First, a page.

Motor Learning in Occupational Therapy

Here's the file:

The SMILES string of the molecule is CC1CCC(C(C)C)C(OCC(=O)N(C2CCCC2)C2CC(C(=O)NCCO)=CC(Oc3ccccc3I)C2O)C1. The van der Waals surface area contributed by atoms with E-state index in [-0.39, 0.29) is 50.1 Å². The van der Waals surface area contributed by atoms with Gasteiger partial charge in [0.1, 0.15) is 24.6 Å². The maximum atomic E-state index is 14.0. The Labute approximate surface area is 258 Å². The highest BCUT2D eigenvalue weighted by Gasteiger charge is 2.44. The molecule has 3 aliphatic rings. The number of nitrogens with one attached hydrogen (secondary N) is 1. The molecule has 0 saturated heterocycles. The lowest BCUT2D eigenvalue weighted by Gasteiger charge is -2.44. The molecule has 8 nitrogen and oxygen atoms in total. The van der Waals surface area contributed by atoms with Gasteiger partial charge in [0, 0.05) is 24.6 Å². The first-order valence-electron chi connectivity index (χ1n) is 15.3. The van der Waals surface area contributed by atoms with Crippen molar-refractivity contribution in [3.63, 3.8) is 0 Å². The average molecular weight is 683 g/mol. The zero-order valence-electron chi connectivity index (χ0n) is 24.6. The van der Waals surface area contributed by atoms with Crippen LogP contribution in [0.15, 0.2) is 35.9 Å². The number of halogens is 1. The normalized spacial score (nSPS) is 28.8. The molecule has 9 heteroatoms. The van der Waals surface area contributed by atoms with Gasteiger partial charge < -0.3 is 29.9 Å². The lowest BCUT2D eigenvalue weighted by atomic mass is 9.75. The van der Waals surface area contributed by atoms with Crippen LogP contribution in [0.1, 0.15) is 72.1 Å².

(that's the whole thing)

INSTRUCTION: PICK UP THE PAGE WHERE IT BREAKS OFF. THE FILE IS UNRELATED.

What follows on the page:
Even though the motor learning process is commonly over looked in day to day life, without motor learning we would not have reasoning for the things we do. Research on motor learning makes it possible to figure out how to learn an action in the most effective way. Naturally, we learn to utilize our motor skills in our occupations. Whether sitting at a desk typing up charts in a dentist office, preparing food for fellow hungry college kids in a cafeteria, or landscaping a yard, each job partakes in some sort of motor learning. I believe that throughout all of the occupations out there, motor learning is used in medical care the most. It is simple to think of a few factors that Occupational Therapists would use in the allied health department. The most predominant ones I believe would be demonstration and verbal instruction, appropriate practice conditions, and feedback. I believe demonstration and verbal instruction in motor learning can be effective for anyone undergoing occupational therapy because it is so crucial in the first stages of therapy. Whether a patient is a debilitated stroke victim or one who underwent surgery that caused them to be unable to utilize their fine motor skills well, using modeling can be very beneficial for them. It is crucial that a patient see’s exactly how the model uses their body to instruct. It is also crucial for the person modeling to know exactly what each specific patient needs to work on. Occupational therapist must use verbal cues accordingly at this time. They need to be short and concise so the patient can remember the demands as they continue on with their practice at home. Having appropriate practice conditions is probably the most important motor learning factor an occupational therapist can come across. It is important for a patient to practice under variety of movement and tasks. This enhances error, and an enhancement of error can lead to better performance....
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